Wednesday, January 24, 2007

Heroin abundant, diamorphine scarce

Two leading members of the British Medical Association went public yesterday with the suggestion that Afghan poppy fields be used to make diamorphine, the potent painkiller used in surgery and with the terminally ill. While the streets of Europe and increasingly the U.S. show a plentiful supply of illegal Afghan heroin, over the past year a serious shortage of the legitimate medication has developed.

Dr Jonathan Fielden, a consultant in anaesthesia and intensive care with the BMA, said: "Over the past year the availability of diamorphine has dramatically reduced. It has got to the stage where it is almost impossible in some hospitals to get hold of this drug for use outside very specific circumstances."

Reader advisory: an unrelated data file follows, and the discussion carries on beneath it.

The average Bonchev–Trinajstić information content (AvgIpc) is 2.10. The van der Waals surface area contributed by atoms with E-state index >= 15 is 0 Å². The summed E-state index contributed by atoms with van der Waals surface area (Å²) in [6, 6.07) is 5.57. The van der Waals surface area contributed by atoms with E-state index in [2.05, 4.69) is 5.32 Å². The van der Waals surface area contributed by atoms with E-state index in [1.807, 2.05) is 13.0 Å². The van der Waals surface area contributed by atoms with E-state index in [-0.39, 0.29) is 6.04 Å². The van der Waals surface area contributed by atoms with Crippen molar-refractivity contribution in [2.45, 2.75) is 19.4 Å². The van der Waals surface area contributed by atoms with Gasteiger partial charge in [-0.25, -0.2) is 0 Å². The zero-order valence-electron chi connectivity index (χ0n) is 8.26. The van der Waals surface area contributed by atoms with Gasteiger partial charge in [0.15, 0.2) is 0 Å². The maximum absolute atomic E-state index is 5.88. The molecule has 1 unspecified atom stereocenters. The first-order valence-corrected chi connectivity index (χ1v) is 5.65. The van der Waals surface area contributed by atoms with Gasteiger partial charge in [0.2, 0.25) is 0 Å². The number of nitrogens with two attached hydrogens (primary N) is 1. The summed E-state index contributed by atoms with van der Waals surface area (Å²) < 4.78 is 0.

Unnamed authorities quoted by The Independent (London) claim that harvesting Afghan opium for legitimate medical uses would be impractical. Source. The most likely reason it would be impractical is that the opium fields are in the hands of the warlords who run the Kabul government under the protection of NATO forces. Heroin is much more lucrative than diamorphine.

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